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Main > Fairy tale > All authors > Frank Baum > Fairy tale "Aunt Jane's Nieces"

Aunt Jane's Nieces

Here Patricia was also brought in her wheel

chair by Beth, who then left the two invalids together.

They conversed genially enough, for a time, until an unfortunate

remark of Aunt Jane's which seemed to asperse her father's character

aroused Patricia's ire. Then she loosened her tongue, and in her

voluable Irish way berated her aunt until poor Phibbs stood aghast at

such temerity, and even Mr. Watson, who arrived to enquire after his

client and friend, was filled with amazement.

He cast a significant look at Miss Merrick, who answered it in her

usual emphatic way.

"Patricia is quite right, Silas," she declared, "and I deserve all

that she has said. If the girl were fond enough of me to defend me as

heartily as she does her father, I would be very proud, indeed."

Patricia cooled at once, and regarded her aunt with a sunny smile.

"Forgive me!" she begged. "I know you did not mean it, and I was wrong

to talk to you in such a way."

So harmony was restored, and Mr. Watson wondered more and more at

this strange perversion of the old woman's character. Heretofore any

opposition had aroused in her intense rage and a fierce antagonism,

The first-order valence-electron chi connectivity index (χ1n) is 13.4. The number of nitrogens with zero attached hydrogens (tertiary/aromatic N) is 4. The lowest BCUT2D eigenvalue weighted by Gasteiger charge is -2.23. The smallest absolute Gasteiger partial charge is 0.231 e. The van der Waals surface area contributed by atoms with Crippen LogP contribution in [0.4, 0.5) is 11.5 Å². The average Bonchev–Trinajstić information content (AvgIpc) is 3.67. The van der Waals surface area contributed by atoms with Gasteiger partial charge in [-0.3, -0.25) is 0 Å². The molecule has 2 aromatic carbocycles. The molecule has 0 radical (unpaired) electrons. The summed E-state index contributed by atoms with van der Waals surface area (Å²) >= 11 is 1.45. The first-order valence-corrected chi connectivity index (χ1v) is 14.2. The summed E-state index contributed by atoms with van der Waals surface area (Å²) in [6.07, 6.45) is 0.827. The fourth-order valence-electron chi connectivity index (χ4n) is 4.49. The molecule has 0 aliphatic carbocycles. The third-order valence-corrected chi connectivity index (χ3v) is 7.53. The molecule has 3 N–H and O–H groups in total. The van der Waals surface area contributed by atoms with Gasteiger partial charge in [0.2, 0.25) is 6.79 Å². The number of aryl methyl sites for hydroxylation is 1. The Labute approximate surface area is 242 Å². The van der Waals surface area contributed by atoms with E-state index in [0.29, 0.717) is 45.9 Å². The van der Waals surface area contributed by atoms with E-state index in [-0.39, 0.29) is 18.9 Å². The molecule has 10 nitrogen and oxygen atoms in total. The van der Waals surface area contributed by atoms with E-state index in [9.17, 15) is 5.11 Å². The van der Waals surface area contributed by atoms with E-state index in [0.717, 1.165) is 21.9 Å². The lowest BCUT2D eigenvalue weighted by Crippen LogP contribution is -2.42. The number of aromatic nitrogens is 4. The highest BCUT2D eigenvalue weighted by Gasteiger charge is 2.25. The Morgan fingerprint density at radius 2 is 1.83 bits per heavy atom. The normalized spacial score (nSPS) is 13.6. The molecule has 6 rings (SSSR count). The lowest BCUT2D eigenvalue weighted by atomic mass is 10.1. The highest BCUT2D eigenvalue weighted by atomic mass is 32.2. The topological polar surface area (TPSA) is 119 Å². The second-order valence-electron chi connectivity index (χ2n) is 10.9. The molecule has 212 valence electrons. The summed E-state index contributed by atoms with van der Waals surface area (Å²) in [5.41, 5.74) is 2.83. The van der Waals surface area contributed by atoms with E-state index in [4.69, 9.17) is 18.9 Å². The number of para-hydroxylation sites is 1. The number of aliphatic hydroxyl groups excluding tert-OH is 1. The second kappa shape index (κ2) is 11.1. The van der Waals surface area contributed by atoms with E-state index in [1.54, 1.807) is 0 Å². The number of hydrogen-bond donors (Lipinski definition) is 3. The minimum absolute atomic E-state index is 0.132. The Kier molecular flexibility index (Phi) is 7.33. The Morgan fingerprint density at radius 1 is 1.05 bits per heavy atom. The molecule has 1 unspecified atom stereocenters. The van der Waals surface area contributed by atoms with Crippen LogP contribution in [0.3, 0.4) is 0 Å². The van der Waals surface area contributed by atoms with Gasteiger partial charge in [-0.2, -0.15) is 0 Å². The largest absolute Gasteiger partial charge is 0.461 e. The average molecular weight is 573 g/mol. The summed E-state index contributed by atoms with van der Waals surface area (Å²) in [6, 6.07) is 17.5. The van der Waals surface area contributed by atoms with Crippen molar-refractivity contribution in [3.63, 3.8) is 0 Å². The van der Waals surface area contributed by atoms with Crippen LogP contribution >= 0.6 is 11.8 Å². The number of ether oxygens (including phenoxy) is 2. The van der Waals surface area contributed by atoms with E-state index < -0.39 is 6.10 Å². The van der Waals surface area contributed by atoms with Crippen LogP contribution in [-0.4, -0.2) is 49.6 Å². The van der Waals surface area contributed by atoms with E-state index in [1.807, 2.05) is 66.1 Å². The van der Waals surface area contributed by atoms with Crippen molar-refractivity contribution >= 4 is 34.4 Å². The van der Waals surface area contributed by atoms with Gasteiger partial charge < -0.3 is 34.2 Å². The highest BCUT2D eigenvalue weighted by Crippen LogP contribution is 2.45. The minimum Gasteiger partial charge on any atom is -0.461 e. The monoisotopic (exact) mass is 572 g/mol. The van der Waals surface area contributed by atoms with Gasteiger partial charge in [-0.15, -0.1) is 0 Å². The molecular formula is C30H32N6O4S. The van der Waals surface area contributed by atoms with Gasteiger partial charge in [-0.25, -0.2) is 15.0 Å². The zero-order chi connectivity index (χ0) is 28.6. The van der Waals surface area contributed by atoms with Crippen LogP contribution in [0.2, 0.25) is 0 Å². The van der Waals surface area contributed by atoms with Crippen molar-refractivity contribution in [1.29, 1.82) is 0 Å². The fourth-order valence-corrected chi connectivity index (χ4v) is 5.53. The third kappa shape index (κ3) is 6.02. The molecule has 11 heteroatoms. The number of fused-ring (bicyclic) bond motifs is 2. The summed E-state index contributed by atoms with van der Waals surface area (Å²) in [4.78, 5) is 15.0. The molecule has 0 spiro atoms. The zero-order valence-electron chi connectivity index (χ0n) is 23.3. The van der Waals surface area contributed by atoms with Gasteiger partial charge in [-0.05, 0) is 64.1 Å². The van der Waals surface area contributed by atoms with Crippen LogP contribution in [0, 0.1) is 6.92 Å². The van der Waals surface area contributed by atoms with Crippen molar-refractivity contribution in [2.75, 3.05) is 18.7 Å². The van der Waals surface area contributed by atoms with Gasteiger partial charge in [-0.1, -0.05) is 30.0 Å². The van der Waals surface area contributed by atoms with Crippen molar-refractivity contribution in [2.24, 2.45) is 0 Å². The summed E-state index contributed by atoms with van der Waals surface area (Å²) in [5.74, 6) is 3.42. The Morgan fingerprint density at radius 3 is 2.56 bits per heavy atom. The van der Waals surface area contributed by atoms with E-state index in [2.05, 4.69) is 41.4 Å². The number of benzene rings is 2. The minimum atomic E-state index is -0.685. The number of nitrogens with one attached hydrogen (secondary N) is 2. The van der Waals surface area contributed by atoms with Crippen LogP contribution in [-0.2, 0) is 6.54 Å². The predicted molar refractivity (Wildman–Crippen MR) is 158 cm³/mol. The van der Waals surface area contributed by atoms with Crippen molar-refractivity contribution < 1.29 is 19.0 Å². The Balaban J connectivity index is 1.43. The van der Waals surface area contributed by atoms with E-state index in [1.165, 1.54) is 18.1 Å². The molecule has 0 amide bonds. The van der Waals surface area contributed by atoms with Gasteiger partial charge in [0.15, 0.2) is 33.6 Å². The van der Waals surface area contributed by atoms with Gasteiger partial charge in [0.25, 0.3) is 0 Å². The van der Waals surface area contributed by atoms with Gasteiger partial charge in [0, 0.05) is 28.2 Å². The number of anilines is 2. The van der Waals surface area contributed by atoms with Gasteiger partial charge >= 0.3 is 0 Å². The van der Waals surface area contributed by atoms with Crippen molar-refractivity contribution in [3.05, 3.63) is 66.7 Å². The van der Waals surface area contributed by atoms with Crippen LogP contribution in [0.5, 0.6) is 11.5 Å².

but now she seemed delighted to have Patsy fly at her, and excused the

girl's temper instead of resenting it.

But Patsy was a little ashamed of herself this morning, realizing

perhaps that Aunt Jane had been trying to vex her, just to enjoy her

indignant speeches; and she also realized the fact that her aunt was

old and suffering, and not wholly responsible for her aggravating and

somewhat malicious observations. So she firmly resolved not to be so

readily entrapped again, and was so bright and cheery during the next

hour that Aunt Jane smiled more than once, and at one time actually

laughed at her niece's witty repartee.

After that it became the daily program for Patsy to spend her mornings

in Aunt Jane's little garden, and although they sometimes clashed,

and, as Phibbs told Beth, "had dreadful fights," they both enjoyed

these hours very much.

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